When you pay a visit to Mount Vernon, the first home of the first president of the U.S., you get a fascinating glimpse into life in the late 1700s. George Washington, the only U.S. president who didn’t live in the current White House, owned the house and sprawling farmland of Mount Vernon. It’s been restored as closely as possible to the time he lived here with his wife Martha. If you are in the Washington, DC area, this home is just across the Potomac River in the state of Virginia. It’s well worth your time for many reasons. With all the tours and exhibits available, you are sure to find something of interest.
The main attraction is the Mansion itself, which sits on a bluff above the river. You can relax on the porch and enjoy the view, just as Washington’s guests must have done.
If you’ve seen photos of Mount Vernon, you’ve probably seen the back of the Mansion. This is where horses and carriages arrived and would be where many guests were greeted. Washington was quite particular about the spacious lawn in the backyard. In his day, a lawn was a status symbol, as it wasn’t a cash crop but was solely for decoration. He was proud of this expanse of green.
We signed up for a tour on the enslaved people of Mount Vernon. This highlights the lives and contributions of the enslaved people who built and operated Mount Vernon. You will see a recreation of the slave quarters and the overseers house.
Our guide told us stories of the slaves that have been gleaned from white people’s journals and publications, as the slaves of course were not allowed to write. We heard these remembrances as we walked around the outbuildings near the Mansion.
After a delicious lunch at the restaurant next to the Visitor’s Center, we headed to the two museums. One is dedicated to the enslaved people of Mount Vernon. Only first names are known, so that is what you see inscribed on the glass doors.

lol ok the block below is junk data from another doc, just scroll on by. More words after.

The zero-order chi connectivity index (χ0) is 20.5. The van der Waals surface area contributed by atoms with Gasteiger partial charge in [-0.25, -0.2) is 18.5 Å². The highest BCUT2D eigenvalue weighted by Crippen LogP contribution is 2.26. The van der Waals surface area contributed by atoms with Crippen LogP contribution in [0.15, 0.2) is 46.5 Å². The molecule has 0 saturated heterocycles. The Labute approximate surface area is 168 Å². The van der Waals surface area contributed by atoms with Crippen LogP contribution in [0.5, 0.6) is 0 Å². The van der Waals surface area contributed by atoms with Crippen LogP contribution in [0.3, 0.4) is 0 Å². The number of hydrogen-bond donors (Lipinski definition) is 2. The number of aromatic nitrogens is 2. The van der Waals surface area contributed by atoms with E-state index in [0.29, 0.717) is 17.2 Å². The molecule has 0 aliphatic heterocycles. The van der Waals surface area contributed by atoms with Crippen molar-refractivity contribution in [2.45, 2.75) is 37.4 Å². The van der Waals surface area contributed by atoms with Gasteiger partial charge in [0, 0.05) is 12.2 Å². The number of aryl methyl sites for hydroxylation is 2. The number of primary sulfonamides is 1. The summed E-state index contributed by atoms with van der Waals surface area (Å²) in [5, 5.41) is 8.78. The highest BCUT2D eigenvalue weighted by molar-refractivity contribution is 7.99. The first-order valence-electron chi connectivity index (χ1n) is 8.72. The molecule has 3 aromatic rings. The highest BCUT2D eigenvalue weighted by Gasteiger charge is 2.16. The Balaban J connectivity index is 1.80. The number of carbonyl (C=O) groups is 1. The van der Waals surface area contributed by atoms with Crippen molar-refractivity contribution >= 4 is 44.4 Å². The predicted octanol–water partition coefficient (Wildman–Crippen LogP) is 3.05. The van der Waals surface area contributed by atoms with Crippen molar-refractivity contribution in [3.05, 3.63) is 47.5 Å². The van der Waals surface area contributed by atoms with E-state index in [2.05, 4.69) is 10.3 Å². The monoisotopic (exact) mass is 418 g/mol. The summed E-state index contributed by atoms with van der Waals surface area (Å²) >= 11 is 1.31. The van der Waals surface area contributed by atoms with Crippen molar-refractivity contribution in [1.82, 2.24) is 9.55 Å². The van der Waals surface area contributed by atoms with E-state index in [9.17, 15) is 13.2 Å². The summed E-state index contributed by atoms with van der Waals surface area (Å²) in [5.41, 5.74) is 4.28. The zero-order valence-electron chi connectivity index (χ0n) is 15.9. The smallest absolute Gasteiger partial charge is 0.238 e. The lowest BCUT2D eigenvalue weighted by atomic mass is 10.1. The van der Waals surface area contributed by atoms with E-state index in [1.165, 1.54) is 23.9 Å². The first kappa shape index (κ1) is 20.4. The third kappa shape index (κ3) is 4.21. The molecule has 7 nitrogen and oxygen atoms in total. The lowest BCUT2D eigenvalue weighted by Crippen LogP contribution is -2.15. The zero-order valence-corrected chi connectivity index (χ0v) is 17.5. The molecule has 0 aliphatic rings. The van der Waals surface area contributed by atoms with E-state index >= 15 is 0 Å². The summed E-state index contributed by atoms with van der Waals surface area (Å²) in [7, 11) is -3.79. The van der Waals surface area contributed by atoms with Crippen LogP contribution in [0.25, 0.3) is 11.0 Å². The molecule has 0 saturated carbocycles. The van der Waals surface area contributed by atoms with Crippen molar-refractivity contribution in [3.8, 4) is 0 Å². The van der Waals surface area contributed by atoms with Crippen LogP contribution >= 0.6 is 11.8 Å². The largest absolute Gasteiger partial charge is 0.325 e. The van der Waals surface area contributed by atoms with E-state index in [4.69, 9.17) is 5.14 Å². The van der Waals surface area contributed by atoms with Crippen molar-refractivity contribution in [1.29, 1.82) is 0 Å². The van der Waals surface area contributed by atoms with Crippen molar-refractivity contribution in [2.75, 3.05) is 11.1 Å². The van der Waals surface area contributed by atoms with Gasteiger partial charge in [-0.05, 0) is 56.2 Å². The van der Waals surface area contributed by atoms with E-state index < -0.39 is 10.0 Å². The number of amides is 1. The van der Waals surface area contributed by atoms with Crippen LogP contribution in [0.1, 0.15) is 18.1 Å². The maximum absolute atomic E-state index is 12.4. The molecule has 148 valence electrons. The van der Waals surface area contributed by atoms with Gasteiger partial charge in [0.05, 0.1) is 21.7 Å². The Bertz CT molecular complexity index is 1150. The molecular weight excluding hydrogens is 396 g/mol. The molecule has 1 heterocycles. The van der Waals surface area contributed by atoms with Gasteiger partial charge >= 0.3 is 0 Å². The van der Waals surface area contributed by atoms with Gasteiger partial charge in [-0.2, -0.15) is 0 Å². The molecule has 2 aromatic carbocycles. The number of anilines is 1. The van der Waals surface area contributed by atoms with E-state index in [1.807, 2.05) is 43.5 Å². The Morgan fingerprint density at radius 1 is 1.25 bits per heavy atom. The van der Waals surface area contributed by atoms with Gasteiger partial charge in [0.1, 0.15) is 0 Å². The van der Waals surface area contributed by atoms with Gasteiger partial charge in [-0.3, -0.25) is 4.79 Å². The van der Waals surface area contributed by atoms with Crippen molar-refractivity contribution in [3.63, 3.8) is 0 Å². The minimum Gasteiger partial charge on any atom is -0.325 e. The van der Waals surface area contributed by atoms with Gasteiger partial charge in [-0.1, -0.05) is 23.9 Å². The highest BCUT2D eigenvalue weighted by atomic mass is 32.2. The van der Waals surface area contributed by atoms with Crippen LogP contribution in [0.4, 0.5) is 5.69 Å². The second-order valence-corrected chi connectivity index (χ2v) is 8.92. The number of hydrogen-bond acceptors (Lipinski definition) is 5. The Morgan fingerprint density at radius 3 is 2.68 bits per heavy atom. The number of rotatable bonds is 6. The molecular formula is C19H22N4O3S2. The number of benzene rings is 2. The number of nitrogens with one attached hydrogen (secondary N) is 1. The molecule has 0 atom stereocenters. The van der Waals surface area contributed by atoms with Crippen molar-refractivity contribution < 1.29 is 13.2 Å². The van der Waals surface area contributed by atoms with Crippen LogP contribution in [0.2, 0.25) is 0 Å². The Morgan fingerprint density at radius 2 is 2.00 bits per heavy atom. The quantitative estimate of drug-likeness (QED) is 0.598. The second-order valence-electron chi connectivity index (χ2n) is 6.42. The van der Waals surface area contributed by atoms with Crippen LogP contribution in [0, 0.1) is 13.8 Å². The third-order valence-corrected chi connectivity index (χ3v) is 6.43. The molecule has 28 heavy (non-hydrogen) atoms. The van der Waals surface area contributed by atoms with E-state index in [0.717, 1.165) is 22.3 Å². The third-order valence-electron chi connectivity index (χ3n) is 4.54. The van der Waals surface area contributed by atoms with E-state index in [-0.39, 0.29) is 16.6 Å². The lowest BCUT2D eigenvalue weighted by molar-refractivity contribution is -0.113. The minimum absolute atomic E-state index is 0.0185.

You may wonder what happened to Mount Vernon when Washington died. He had no children of his own, but relatives took over the running of the farm. After a while, hard times hit and the Mansion fell into disrepair. Here’s a photo of the back of the house in the 1860s.
Fortunately, funds were raised to restore the house. The Mount Vernon Ladies’ Association took over then and still runs the property today. Restoration and archeology are ongoing. Plenty of opportunities are here to find out what it was like to live at Mount Vernon long ago.
Hours: Open 9:00 to 5:00 April through October; 9:00 to 4:00 the rest of the year.
Tickets: $20 for adults, $12 for children, under age 6 free. You can buy tickets online to insure you get a timed
entrance ticket to the Mansion on the day you plan to go.
Transportation: You can travel by boat or Metro. Take the Huntington Line Metro to the Huntington station, then take the connector bus for a 20-minute ride to Mount Vernon.
For more information on tours and the grounds and museums, visit the excellent Mount Vernon website.
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